Wednesday, August 22, 2007

Anglican Church of Canada

For those of you who had some passing interest in the General Synod held in Winnipeg for the Anglican Church of Canada I recently came across an account that simplified and clarified what happened regarding the issue of blessing same-sex union. The General Secretary for my conference attended as an ecumenical presence and gave this brief account (for his full account read here).

Their Synod is comprised of delegates of three “houses”: the House of the Laity (137 were present), the House of the Clergy (116 were present), and the House of Bishops (40 were present). Any motion/resolution must pass in all three Houses in order to be accepted. Defeat in any House means that a motion is defeated.

One of the more critical procedural issues was fixing the percentage of votes required for passing the resolutions. The original resolutions suggested 60%. There were some who attempted to move this to 67% over two consecutive Synods. That motion failed. Others then moved to change it to 50% plus one. That motion passed. As it turned out, none of the key resolutions gained 60% in all three Houses.

The issue at hand was clearly defined. They were attempting firstly to resolve whether the church has the authority to bless same-sex unions, and secondly where the authority to decide would lie. They dealt with these questions by addressing three key resolutions:
1. Whether the blessing of same-sex union was a doctrinal or simply a pastoral issue. The Theological Commission of the Primate that had studied the matter proposed that it is a doctrinal issue, but that it is not a “core” doctrine of the Anglican Church of Canada. The first resolution asked delegates to agree to this understanding.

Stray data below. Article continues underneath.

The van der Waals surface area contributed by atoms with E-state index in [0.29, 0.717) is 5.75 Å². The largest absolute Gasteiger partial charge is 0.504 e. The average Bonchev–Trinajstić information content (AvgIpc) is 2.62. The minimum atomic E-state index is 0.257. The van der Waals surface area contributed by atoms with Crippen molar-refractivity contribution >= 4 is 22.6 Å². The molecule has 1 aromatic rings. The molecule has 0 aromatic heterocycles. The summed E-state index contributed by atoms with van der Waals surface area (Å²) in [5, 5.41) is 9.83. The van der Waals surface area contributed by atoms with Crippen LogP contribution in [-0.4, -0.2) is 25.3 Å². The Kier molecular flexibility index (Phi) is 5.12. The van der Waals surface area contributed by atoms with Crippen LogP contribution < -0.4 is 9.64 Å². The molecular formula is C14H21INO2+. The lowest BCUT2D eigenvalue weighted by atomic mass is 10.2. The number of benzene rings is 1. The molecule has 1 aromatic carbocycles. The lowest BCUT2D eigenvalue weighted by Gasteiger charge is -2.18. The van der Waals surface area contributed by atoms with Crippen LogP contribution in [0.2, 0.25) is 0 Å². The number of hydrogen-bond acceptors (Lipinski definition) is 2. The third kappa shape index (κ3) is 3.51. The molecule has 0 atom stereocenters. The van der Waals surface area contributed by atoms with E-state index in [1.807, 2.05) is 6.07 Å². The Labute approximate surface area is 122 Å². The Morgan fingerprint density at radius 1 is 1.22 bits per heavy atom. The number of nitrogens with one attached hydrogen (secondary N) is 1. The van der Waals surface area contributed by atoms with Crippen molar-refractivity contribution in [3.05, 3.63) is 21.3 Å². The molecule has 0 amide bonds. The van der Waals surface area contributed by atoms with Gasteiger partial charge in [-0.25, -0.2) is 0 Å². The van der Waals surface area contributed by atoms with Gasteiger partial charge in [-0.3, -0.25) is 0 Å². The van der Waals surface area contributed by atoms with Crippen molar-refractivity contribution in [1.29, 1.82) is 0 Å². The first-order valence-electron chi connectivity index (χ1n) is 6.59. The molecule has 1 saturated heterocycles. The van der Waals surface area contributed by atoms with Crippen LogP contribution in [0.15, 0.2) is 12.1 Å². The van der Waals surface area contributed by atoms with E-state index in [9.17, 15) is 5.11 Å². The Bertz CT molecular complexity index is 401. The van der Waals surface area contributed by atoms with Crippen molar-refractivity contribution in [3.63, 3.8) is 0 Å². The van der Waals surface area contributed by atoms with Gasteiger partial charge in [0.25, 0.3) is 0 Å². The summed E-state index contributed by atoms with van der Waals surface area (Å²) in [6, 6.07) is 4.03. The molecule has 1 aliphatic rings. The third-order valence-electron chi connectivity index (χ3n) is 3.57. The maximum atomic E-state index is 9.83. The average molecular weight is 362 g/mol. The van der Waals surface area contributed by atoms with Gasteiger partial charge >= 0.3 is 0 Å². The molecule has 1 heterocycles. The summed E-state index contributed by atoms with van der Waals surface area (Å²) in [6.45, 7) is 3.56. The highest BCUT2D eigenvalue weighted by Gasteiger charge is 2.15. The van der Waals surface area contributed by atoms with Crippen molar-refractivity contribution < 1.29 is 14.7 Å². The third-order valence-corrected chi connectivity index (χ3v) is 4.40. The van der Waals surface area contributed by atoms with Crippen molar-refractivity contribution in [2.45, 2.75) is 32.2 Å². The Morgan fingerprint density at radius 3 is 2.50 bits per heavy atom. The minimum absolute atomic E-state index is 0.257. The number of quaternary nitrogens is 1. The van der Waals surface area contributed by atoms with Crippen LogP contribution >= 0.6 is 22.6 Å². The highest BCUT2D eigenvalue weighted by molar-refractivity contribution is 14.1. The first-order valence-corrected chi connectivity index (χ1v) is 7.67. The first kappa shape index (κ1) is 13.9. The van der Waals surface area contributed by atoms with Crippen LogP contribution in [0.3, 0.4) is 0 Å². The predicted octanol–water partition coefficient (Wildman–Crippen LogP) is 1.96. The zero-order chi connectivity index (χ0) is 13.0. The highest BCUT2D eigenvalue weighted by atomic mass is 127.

2. Whether the blessing of same-sex unions, as a doctrine, is in conflict with (or consistent with) the core doctrine of the Church. The Theological Commission recommended that it was “consistent with” the core doctrine of the Church. This was amended by delegate process to read that it is “not in conflict with” the core doctrine. The second resolution asked delegates to agree to this understanding.
3. The authority to decide whether or not to bless same-sex unions would lie at the level of the diocese. The resolution was seen to be “permissive and not prescriptive,” i.e., that each diocese be given the authority to decide whether the blessing would be permitted or not. The third resolution asked delegates to approve this “local authority – permissive but not prescriptive – option.”

The first resolution passed in all three Houses.
The second resolution also passed in all three Houses (although it was a very narrow margin in the House of Bishops - 21 in favour and 19 opposed).
The third resolution passed by in the Houses of the Laity and Clergy, but was defeated by a narrow margin in the House of Bishops (19 in favour and 21 opposed).

There was confusion after this synod and I finally understand why. The church was not ready to put into practice what it affirmed doctrinally (i.e. that the issue was "not in conflict with the core doctrine" of the Anglican church)

Anyway, for any of you who may care to know.

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